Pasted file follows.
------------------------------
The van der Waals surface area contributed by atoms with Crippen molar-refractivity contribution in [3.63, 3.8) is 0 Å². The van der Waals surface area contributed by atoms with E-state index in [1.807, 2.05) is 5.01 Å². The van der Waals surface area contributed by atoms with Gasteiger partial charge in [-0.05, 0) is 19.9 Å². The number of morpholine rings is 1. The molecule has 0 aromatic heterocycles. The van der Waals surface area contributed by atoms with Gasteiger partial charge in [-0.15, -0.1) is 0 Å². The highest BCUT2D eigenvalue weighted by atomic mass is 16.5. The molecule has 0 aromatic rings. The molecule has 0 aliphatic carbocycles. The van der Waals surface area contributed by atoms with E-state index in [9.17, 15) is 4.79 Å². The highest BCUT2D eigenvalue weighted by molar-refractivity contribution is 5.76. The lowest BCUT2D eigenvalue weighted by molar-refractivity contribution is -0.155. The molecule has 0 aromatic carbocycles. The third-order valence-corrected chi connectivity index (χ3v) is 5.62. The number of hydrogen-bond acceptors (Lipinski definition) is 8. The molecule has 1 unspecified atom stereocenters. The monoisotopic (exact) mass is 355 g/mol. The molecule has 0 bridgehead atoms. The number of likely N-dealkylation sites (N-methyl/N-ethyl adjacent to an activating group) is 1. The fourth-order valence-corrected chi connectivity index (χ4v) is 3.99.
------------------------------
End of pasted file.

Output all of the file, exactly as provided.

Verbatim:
The van der Waals surface area contributed by atoms with Crippen molar-refractivity contribution in [3.63, 3.8) is 0 Å². The van der Waals surface area contributed by atoms with E-state index in [1.807, 2.05) is 5.01 Å². The van der Waals surface area contributed by atoms with Gasteiger partial charge in [-0.05, 0) is 19.9 Å². The number of morpholine rings is 1. The molecule has 0 aromatic heterocycles. The van der Waals surface area contributed by atoms with Gasteiger partial charge in [-0.15, -0.1) is 0 Å². The highest BCUT2D eigenvalue weighted by atomic mass is 16.5. The molecule has 0 aromatic rings. The molecule has 0 aliphatic carbocycles. The van der Waals surface area contributed by atoms with E-state index in [9.17, 15) is 4.79 Å². The highest BCUT2D eigenvalue weighted by molar-refractivity contribution is 5.76. The lowest BCUT2D eigenvalue weighted by molar-refractivity contribution is -0.155. The molecule has 0 aromatic carbocycles. The third-order valence-corrected chi connectivity index (χ3v) is 5.62. The number of hydrogen-bond acceptors (Lipinski definition) is 8. The molecule has 1 unspecified atom stereocenters. The monoisotopic (exact) mass is 355 g/mol. The molecule has 0 bridgehead atoms. The number of likely N-dealkylation sites (N-methyl/N-ethyl adjacent to an activating group) is 1. The fourth-order valence-corrected chi connectivity index (χ4v) is 3.99.